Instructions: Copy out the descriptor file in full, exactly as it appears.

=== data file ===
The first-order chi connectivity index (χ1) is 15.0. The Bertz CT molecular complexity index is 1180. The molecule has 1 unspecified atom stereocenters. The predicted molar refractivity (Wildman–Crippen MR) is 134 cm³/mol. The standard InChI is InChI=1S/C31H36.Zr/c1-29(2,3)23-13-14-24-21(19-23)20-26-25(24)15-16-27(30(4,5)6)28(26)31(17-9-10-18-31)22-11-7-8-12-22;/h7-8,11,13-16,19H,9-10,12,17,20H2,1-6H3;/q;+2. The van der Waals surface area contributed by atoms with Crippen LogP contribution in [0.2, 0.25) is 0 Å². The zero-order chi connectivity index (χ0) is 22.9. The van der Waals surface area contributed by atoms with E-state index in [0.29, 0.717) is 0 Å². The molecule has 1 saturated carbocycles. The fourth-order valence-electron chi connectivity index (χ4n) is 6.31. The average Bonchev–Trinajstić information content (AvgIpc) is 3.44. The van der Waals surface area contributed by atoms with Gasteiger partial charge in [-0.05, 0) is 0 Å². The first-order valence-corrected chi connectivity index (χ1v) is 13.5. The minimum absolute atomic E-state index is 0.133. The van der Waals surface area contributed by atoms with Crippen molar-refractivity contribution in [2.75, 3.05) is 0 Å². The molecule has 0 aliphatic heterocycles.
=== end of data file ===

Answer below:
The first-order chi connectivity index (χ1) is 15.0. The Bertz CT molecular complexity index is 1180. The molecule has 1 unspecified atom stereocenters. The predicted molar refractivity (Wildman–Crippen MR) is 134 cm³/mol. The standard InChI is InChI=1S/C31H36.Zr/c1-29(2,3)23-13-14-24-21(19-23)20-26-25(24)15-16-27(30(4,5)6)28(26)31(17-9-10-18-31)22-11-7-8-12-22;/h7-8,11,13-16,19H,9-10,12,17,20H2,1-6H3;/q;+2. The van der Waals surface area contributed by atoms with Crippen LogP contribution in [0.2, 0.25) is 0 Å². The zero-order chi connectivity index (χ0) is 22.9. The van der Waals surface area contributed by atoms with E-state index in [0.29, 0.717) is 0 Å². The molecule has 1 saturated carbocycles. The fourth-order valence-electron chi connectivity index (χ4n) is 6.31. The average Bonchev–Trinajstić information content (AvgIpc) is 3.44. The van der Waals surface area contributed by atoms with Gasteiger partial charge in [-0.05, 0) is 0 Å². The first-order valence-corrected chi connectivity index (χ1v) is 13.5. The minimum absolute atomic E-state index is 0.133. The van der Waals surface area contributed by atoms with Crippen molar-refractivity contribution in [2.75, 3.05) is 0 Å². The molecule has 0 aliphatic heterocycles.